Our digital signage solution iPoint has 3 components:
- Server to hold and store the playlists and screen information
- The Scheduler to configure the digital signage players, set up playlists and assign playlists to players
- The Player component to run the scheduled playlists
The server component is the smallest component of all 3 components in our digital signage setup. Small but the most important one. Basically it is a server process or database storage for players, player groups, playlists, text tickers, and playlist assignments.
There are 2 types of installations. A normal installation on the company network, or an external or internet installation for remote locations without having access to the in-house company network.
Typically for a company network setup is that the user install this on an existing file server. Or for smaller installations the user could even use one of the player computers in the setup where the install the player component as well as the server component on the same machine. The server component should have a high availability of course to maximize its use.
For an internet based installation the user install the server part on a Windows server machine that can be addressed from outside. Most people use a dedicated computer at the data center of their internet hosting company. But of course the user can host a server with a public IP on the company network yourself. For security reasons and high availability the user can better outsource this to a hosting company.
The server component is a typical server process that accepts questions from the other components (the clients) in the digital signage setup. It validates the requests and sends back an answer to the requester. A typical question for the server is the player asking if there is an active playlist, or another player asking to send over a video file for playback.
For the interactive user, the scheduler application is the most important component as this is the application that the user use in the configured players and where the user set up and assign playlists. This first connects to the digital signage server and authenticates the connection.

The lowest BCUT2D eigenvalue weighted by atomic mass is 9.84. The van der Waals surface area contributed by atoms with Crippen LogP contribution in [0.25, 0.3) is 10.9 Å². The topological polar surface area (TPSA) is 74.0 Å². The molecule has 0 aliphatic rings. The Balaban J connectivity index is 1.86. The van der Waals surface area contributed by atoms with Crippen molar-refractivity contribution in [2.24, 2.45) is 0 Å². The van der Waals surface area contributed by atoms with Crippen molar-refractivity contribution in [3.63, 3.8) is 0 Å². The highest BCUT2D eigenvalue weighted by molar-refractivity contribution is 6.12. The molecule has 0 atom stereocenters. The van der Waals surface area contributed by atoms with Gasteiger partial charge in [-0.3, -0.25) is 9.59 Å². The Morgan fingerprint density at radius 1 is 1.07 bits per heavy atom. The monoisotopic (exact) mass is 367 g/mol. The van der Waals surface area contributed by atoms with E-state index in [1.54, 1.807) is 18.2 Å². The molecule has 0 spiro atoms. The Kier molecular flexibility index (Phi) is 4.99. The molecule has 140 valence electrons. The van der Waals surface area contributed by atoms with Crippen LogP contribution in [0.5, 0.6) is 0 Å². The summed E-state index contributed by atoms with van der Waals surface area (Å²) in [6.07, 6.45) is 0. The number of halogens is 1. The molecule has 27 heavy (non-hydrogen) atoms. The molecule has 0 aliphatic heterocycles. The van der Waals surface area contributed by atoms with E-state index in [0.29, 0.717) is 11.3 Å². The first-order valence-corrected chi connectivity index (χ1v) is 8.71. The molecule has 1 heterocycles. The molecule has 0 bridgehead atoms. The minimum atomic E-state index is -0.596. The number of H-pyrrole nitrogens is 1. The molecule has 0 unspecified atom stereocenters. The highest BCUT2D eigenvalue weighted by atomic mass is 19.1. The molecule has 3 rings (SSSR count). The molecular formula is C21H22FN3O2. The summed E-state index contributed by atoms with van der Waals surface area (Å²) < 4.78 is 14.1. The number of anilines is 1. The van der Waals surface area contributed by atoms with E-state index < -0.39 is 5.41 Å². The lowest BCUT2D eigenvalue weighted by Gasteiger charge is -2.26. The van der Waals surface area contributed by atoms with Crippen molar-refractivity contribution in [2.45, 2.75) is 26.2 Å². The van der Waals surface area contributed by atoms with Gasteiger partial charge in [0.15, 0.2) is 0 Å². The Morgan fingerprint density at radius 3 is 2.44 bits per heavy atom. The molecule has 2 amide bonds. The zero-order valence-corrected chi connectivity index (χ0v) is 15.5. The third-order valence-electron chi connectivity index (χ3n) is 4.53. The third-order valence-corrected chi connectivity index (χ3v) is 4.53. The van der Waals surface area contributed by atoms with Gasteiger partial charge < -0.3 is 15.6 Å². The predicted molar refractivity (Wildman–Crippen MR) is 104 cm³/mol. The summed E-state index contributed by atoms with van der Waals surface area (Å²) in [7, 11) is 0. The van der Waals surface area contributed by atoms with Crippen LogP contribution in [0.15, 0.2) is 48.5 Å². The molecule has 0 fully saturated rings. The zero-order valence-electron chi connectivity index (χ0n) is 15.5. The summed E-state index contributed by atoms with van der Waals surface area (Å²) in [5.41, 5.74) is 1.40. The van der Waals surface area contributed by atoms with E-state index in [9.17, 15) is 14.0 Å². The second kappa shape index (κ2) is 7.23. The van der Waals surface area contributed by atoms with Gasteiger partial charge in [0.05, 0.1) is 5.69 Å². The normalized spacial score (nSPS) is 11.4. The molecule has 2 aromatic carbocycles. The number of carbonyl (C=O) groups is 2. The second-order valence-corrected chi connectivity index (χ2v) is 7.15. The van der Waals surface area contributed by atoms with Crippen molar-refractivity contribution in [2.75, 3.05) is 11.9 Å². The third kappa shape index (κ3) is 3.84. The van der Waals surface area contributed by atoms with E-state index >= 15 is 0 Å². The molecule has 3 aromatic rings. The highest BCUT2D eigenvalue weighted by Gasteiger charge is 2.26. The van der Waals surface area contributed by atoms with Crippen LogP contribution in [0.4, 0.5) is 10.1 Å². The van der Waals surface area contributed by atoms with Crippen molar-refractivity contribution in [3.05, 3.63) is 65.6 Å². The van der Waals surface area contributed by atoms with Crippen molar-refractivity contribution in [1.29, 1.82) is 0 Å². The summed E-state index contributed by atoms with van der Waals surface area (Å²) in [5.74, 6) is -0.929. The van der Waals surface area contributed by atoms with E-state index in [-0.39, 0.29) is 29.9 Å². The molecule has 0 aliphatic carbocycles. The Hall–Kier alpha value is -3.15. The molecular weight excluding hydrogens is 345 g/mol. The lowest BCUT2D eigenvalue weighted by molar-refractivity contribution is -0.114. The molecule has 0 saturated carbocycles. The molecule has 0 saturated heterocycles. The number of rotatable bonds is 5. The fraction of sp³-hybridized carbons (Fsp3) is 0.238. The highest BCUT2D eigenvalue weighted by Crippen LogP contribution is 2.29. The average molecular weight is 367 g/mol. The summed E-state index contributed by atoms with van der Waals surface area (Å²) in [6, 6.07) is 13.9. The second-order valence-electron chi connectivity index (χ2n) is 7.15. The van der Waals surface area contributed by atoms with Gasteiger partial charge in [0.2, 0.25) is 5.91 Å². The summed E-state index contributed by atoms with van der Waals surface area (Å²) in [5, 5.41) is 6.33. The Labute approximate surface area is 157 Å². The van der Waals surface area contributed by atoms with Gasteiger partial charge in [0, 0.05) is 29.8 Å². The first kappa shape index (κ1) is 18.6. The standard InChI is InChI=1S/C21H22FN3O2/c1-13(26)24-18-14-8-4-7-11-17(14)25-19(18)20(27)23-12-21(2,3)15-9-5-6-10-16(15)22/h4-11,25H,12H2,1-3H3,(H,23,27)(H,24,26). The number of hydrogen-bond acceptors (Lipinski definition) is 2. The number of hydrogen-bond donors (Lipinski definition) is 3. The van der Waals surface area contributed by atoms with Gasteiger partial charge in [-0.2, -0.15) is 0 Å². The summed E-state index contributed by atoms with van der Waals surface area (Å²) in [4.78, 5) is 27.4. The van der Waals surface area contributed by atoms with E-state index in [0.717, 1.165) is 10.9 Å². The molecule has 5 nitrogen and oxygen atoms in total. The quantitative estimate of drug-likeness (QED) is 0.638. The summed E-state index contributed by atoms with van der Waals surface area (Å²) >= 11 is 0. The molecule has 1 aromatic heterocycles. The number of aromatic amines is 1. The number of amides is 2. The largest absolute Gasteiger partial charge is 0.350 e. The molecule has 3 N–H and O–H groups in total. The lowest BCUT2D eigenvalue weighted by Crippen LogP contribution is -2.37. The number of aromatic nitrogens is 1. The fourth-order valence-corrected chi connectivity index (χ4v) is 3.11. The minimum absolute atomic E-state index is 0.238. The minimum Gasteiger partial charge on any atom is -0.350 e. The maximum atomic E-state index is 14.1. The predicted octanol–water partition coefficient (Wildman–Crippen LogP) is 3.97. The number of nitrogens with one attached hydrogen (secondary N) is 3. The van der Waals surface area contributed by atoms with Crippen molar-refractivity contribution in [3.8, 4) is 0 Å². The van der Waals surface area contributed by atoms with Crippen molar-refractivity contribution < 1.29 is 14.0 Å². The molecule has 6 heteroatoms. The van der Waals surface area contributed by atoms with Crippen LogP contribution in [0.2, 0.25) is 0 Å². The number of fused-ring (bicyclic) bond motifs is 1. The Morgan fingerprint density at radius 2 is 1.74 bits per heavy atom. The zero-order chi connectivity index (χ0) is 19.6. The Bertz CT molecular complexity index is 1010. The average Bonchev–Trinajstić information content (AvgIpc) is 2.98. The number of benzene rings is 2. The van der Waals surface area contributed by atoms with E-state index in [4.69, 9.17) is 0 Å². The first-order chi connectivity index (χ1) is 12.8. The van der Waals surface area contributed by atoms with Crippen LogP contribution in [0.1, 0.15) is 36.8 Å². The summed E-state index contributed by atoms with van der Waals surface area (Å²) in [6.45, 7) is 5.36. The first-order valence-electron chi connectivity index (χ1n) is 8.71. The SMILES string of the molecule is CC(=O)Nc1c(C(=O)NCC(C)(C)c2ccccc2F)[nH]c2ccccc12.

Then the user get a nice graphical overview of all the players in the signage network. Each player is represented by a thumbnail representing what is remotely displayed on the players in the setup. The scheduler application refreshes the thumbnails in a regular interval of seconds. The user immediately notice when a player goes down because the name of that player is either green or red. The player sends heartbeats to the server to indicate that the connection is still active. A player’s name will be seen in red whenever the server is not receiving those heartbeat signals anymore. The administrator of the signage system can then investigate the possible outage and take actions on it.
The scheduler allows the user to configure the players. The user can choose to set up automatic folder synchronization, how many monitors there are connected to the player computer, the user can even restart or reboot the computer from remote. Or open an extra window to see what the player is currently doing like a life logfile. Players are individual computers with player capabilities but the user can also group players to a logical group. Player grouping is ideal when the user have players with the same display needs and playlists, e.g. all shops of the retail chain in the same area and displaying the same commercials.
Next to the player configuration, the user have the definition of playlists. Basically there are 2 types of playlists. One type for individual files where the user physically add a given file to a certain playlist. Typically here is that the user add files from the same or different network locations or shares. The opposite type of this type of playlists, are playlists with no individual files but folders. The user need to add a folder to the playlist, and all multimedia files of that folder are added to the playlist. An advantage here is probably easier administration and dynamical files in a folder, but the most interesting advantage is that the user can easily add files to the folder by copying files to a folder as the user normally would do with the file explorer. So in other words, the user can let people drop in files for playback without changing the playlist definition at the digital signage server. Needless to say is that the user has to give permission to the authorized personnel only in order to prevent unwanted content on the screens. Typical files that the user can add to the playlist are images, video files and PowerPoint presentations.